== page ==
3. Sri B. V. Deshpande, the learned Counsel for the petitioner-complainant, strenuously contended that the very application of Section 358 at the instance of the learned trial Magistrate was wrong, inasmuch as the complainant could not be stated to have caused the arrest of the respondents. In that connection, the learned Counsel referred to Section 358 which according to him pointed out two stages, which were to be covered by the Magistrate before he could award compensation. The first stage was when the learned Magistrate had to give a finding that the complainant caused the accused to be arrested and the second stage was when the Magistrate had to give a finding as to whether there was sufficient ground or not for causing such arrest. Unless both the stages were covered, the learned Magistrate could not award compensation. The argument further proceeded, that in the instant case the complainant merely instituted the police complaint in which he named the accused. The investigation was conducted by the P. S. I. Under Section 157 who went to the spot and arrested the accused. According to the learned Counsel, it could not be stated that the complainant caused the arrest of the accused. It was rather the police officer who caused the arrest in furtherance of his public duties. In reply to that argument, Sri Suresh S. Joshi, the learned Counsel for the respondents, however, contended that the mere fact, that the complainant set the machinery of law in motion and named the accused for committing the offence, was sufficient to hold him responsible for the arrest. According to the learned Counsel it was due to the complainant that the investigation followed and the arrests were made. If the expression 'caused police officer to arrest' is given a liberal construction and could be held to include howsoever far-fetched nexus, is established between the complainant and the arrest, the result may be somewhat startling, because almost in every case the complainant will be held to have caused the arrest In most of the cases information is received by the police from someone for the commission of a cognizable offence. For that a police complaint is instituted and if it is a cognizable offence, arrests can be made without warrant Under Section 41 of the Cr. p. C. The process of the investigation starts Under Section 157 and since the police officer can arrest without warrant, he goes to the spot and if sufficient grounds are found that a cognizable offence is committed, he effects the arrest of the accused. It is also provided Under Section 157(1)(b) that if it appears to the police officer that there Is no sufficient ground for entering on an investigation he may not investigate the case. In other words, It is for the police officer to decide If there are sufficient grounds to investigate. If according to his decision a cognizable offence is committed, he will effect the arrest. Therefore, it is the police officer who investigates and makes the arrest and the complainant, If at all can be considered to have a nexus with the arrest, it is rather indirect and remote. In my opinion, some direct and proximate nexus between the complainant and the arrest is contemplated for applying Section 358. It is not difficult to visualise a case where under proviso (b) of Section 157(1) the police officer does not propose to hold the investigation, The complainant is not estopped from filing objections before the police officer or even before the Magistrate. He can ask for investigation leading to the arrest of the accused. Perhaps in that case, it may not be difficult to argue that it was the complainant who caused the arrest as the police officer initially did not arrest because, according to his information the case was not fit for investigation. Therefore, something more is needed than the mere information sent to the police officer in order to hold that the person who filed the police complaint caused the arrest within the meaning of Section 358. In other words, the test should be that but for the efforts of the complainant the arrest could not have been effected. Hence, it could not toe stated in the present case that it was the complainant who caused the arrest of these accused.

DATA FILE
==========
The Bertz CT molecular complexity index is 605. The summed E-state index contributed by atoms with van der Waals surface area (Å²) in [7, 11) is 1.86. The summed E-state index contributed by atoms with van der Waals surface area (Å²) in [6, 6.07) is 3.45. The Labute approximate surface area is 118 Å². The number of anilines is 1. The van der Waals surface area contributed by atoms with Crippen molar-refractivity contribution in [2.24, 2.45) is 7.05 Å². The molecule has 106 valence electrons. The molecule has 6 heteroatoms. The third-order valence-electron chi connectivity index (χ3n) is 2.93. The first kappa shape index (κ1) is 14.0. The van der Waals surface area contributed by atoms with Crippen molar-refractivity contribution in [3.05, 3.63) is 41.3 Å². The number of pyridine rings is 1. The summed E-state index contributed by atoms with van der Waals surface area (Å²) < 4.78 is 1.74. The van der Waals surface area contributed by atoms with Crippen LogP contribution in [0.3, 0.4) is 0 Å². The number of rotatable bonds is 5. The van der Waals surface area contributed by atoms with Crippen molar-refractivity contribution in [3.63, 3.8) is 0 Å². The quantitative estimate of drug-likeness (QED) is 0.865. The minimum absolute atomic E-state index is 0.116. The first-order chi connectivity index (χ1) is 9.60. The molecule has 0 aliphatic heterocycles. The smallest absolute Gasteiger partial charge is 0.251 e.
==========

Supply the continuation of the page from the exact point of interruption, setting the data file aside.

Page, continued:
4. Sri B. V. Deshpande, then contended that within Section 358, a principle of tort is incorporated which relates to payment of compensation for false imprisonment. In a case under tort for false imprisonment, very often, the question arises as to whether the person caused the arrest so that he converted the police officer as his ministerial agent to effect the arrest and thereby made himself liable for compensation. In a case reported in F. R. P. Cannon v. Charles Peris 1963 Mys LJ (Supp) 473 a similar situation was considered by a learned Judge. In that case, the defendants complained to the police of obstruction of right of way by the plaintiff, and the police officer during the investigation arrested the plaintiff. The question arose as to whether the defendants caused the arrest of the plaintiff. It was held that the defendants could not be held responsible for the act of the police officer in arresting the plaintiff. The learned Judge quoted from a 'Law of Torts' (7th Edition) by Flemming, as follows :